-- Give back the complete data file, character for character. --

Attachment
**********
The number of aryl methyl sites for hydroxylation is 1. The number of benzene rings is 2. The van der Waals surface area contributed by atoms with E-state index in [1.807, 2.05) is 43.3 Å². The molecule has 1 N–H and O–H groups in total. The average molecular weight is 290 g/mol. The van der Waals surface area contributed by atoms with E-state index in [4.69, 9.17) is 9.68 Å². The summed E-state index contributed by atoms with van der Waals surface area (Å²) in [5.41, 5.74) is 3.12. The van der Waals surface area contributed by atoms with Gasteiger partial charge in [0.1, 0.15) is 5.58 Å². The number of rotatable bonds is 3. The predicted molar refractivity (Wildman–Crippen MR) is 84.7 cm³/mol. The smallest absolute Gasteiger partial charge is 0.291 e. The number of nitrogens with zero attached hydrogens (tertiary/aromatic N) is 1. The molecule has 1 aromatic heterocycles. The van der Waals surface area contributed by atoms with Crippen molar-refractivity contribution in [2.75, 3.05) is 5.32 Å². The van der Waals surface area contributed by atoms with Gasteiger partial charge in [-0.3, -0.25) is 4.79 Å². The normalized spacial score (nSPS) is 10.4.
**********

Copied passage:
The number of aryl methyl sites for hydroxylation is 1. The number of benzene rings is 2. The van der Waals surface area contributed by atoms with E-state index in [1.807, 2.05) is 43.3 Å². The molecule has 1 N–H and O–H groups in total. The average molecular weight is 290 g/mol. The van der Waals surface area contributed by atoms with E-state index in [4.69, 9.17) is 9.68 Å². The summed E-state index contributed by atoms with van der Waals surface area (Å²) in [5.41, 5.74) is 3.12. The van der Waals surface area contributed by atoms with Gasteiger partial charge in [0.1, 0.15) is 5.58 Å². The number of rotatable bonds is 3. The predicted molar refractivity (Wildman–Crippen MR) is 84.7 cm³/mol. The smallest absolute Gasteiger partial charge is 0.291 e. The number of nitrogens with zero attached hydrogens (tertiary/aromatic N) is 1. The molecule has 1 aromatic heterocycles. The van der Waals surface area contributed by atoms with Crippen molar-refractivity contribution in [2.75, 3.05) is 5.32 Å². The van der Waals surface area contributed by atoms with Gasteiger partial charge in [-0.3, -0.25) is 4.79 Å². The normalized spacial score (nSPS) is 10.4.